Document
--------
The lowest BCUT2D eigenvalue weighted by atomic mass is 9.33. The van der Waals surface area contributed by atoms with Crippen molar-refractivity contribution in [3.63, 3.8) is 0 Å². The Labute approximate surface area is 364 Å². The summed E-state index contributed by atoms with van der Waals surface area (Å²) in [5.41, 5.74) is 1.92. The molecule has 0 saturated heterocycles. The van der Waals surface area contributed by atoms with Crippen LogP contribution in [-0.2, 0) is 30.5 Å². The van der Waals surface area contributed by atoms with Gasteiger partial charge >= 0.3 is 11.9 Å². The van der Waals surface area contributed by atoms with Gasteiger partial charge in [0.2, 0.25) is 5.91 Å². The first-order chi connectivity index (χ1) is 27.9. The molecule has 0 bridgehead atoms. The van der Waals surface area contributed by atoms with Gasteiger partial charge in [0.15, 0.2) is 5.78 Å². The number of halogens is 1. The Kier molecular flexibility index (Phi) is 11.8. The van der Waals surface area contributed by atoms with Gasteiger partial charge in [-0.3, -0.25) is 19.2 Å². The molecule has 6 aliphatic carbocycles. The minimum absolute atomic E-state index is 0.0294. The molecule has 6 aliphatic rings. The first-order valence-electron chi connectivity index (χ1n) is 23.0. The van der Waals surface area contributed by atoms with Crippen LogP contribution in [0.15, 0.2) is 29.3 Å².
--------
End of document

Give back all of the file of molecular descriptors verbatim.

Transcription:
The lowest BCUT2D eigenvalue weighted by atomic mass is 9.33. The van der Waals surface area contributed by atoms with Crippen molar-refractivity contribution in [3.63, 3.8) is 0 Å². The Labute approximate surface area is 364 Å². The summed E-state index contributed by atoms with van der Waals surface area (Å²) in [5.41, 5.74) is 1.92. The molecule has 0 saturated heterocycles. The van der Waals surface area contributed by atoms with Crippen LogP contribution in [-0.2, 0) is 30.5 Å². The van der Waals surface area contributed by atoms with Gasteiger partial charge >= 0.3 is 11.9 Å². The van der Waals surface area contributed by atoms with Gasteiger partial charge in [0.2, 0.25) is 5.91 Å². The first-order chi connectivity index (χ1) is 27.9. The molecule has 0 bridgehead atoms. The van der Waals surface area contributed by atoms with Gasteiger partial charge in [0.15, 0.2) is 5.78 Å². The number of halogens is 1. The Kier molecular flexibility index (Phi) is 11.8. The van der Waals surface area contributed by atoms with Gasteiger partial charge in [-0.3, -0.25) is 19.2 Å². The molecule has 6 aliphatic carbocycles. The minimum absolute atomic E-state index is 0.0294. The molecule has 6 aliphatic rings. The first-order valence-electron chi connectivity index (χ1n) is 23.0. The van der Waals surface area contributed by atoms with Crippen LogP contribution in [0.15, 0.2) is 29.3 Å².